The 90th birthday celebrations for President Shimon Peres demonstrated the unique personality of a great statesman, precisely where he deviates from that popular Israeli title: Mr. Security. Peres, who was not a soldier, could have constituted a real alternative to the Israeli ethos, and his failure in this regard is tragic.
Last winter, I read an article in the German magazine Der Spiegel analyzing Israel's political system in light of the election then in the offing. The writer made just one mistake, which was the claim that Israelis love Prime Minister Benjamin Netanyahu so much because he is "Mr. Security." It was an incorrect reading of our political acceptance of Netanyahu.
In contrast to the extinct strain of levelheaded generals and excellent executors such as Yitzhak Rabin, Ariel Sharon and Rafael Eitan (the last of this breed probably being Ehud Barak), Netanyahu's background is based first of all on diplomacy and economics. Moreover, he is perceived by the Israeli public as a fearful and alarmist prime minister. These characteristics, which were the focus of the criticism he took from his rivals, are what led him to introduce the Holocaust into the national agenda.
Netanyahu does not project discretion, and he certainly doesn't give a sense of security - not even to himself. And he has not won such impressive personal popularity. He lost to Tzipi Livni in the 2009 election, and somehow won the last election thanks only to a safety net provided by Avigdor Lieberman and his Yisrael Beiteinu party.
And still, like Peres - except with a lot more success - Netanyahu tirelessly strives to fulfill his vision. Thanks to the partnership with Lieberman, he guaranteed himself another term with a coalition that is a direct successor to the previous one.
Even if he reaches a peace agreement with the Palestinians, he will bring it to a referendum - because Netanyahu is obliged to the right-wing mandate he received from his voters.
Peres and Netanyahu are similar in that both of them are primarily civilian prime ministers. The clear ideological line of Netanyahu's governments constitutes an important contribution to the conscious development of Israeli society, and therefore it needs an appropriate response from the left side of the political map.
That there is no statesman who will tirelessly strive to fulfill the left's vision for the State of Israel - a vision of Jewish settlement in Zion based not on (military) superiority but rather cooperation - is the clear failure of President Peres. It is also the burning failure of us all.
Netanyahu made the most impressive achievement since David Ben-Gurion when he reached the office of prime minister, because he sells a clear ideology. His ideology is that the Jews are on the edge of destruction, and Israel must tackle this emergency situation and preserve its biblical character.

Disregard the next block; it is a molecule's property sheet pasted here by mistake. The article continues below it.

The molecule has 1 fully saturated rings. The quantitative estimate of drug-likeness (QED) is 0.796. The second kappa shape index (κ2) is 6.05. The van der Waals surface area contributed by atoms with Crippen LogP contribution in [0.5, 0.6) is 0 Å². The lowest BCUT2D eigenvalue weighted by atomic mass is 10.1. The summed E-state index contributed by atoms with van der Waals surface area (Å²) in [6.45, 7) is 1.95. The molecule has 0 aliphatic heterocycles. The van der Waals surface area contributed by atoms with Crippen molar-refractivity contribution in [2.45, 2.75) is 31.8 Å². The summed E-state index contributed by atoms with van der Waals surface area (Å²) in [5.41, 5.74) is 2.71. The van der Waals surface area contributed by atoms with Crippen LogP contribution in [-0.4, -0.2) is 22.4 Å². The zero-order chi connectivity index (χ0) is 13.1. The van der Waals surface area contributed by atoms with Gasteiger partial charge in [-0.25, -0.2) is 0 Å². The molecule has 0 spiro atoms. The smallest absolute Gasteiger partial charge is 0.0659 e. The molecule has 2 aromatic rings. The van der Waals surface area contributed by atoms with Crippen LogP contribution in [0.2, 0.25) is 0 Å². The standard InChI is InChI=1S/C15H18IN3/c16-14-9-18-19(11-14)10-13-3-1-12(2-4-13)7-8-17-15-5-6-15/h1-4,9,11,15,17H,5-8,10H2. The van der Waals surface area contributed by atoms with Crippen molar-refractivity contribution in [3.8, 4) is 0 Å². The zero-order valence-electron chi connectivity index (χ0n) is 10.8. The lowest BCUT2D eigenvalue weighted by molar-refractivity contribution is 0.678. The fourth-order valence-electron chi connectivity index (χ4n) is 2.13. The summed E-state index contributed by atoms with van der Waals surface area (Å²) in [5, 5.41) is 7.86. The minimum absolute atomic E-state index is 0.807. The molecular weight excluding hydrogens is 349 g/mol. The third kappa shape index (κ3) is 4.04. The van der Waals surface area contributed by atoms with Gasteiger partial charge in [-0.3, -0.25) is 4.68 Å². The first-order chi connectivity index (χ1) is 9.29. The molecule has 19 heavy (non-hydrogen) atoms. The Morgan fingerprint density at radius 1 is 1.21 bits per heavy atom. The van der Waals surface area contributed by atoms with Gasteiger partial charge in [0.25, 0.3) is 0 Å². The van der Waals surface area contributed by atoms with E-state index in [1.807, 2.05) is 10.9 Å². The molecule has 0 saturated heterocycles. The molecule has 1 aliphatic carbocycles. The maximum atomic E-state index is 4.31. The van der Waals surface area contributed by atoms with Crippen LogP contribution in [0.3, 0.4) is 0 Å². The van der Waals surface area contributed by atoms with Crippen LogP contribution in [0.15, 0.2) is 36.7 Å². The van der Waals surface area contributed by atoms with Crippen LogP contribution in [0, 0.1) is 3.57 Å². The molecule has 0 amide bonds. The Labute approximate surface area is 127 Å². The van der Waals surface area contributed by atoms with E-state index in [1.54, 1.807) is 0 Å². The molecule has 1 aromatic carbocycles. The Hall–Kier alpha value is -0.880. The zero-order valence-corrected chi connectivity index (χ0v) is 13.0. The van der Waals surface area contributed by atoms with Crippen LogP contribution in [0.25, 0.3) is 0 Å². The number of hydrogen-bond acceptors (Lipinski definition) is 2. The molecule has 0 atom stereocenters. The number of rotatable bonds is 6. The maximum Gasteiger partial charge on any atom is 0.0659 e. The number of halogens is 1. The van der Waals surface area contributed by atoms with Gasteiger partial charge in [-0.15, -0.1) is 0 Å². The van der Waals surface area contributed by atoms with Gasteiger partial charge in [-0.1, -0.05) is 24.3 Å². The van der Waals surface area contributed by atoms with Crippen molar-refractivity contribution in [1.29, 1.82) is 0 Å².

Peres - despite his ambitions - will be remembered more than anything as the politician who came to ask for the public's trust but failed time after time, and never managed to win it.
Why did he not win our trust? Perhaps because, despite being perceived at times as a dove, Peres represented the politics of a qualified left.
He always passed on two issues: He sought the admiration of Arab leaders, including Palestine Liberation Organization head Yasser Arafat, even though in practice he based Jewish superiority in the Middle East on the nuclear reactor at Dimona. He also pushed Rabin into the 1993 Oslo Accords, but that didn't prevent him from launching merciless missions in Gaza and southern Lebanon that wouldn’t have embarrassed generals like Ariel Sharon.
Peres is an eternal optimist. His dreams are larger than life, which looks ridiculous in a suspicious and violent society like ours. One of the wonderful scenes in Israeli politics happened when he turned to a furious audience at the Labor Party convention in 1997 and asked, "What, did I lose?" And everyone answered, "Yes!"
The heart of the matter stems from Netanyahu's understanding of Israel's transition to a sectorial politics of identities, and Peres' lack of understanding of this change that continues until today. Netanyahu plays the Jewish card of an ethnic minority dwarfed in a Muslim and Christian world ("a villa in the jungle"). Peres, by contrast, still imagines a melting pot of ethos based on ignoring and disconnecting from the splits ("the new Middle East").
Why can't the left talk directly about the Jews, Arabs and the Sephardim? Why is Peres always embarrassed? And what is he embarrassed about?
There are repercussions as well in setting foreign policy. None of Netanyahu's rivals in the last election declared that Israel must not attack Iran except as an act of self-defense. Why didn't we hear Labor leader Shelly Yacimovich's voice in this matter, or Tzipi Livni or even Yair Lapid?
The failure of Peres is not in his dream, but rather that he doesn't dare stand behind his dream.
The right dominates unchecked because it is perceived as the only side giving an appropriate and direct response to the event of the moment. Yet just as the right is impassioned, so is the left. Its values are simple values of truth: less to the strong (Jewish heterosexual men of a high socioeconomic standing) and more to the weak.
Were Peres himself a little more sure of what he is, if he had a little more confidence in his vision, the reality here would be different. Like a tragic hero, this was the shame that gnawed at the heart of his personality and left him chasing after respect.
The writer is a doctoral student in comparative Jewish literature in the European Forum at the Hebrew University of Jerusalem.
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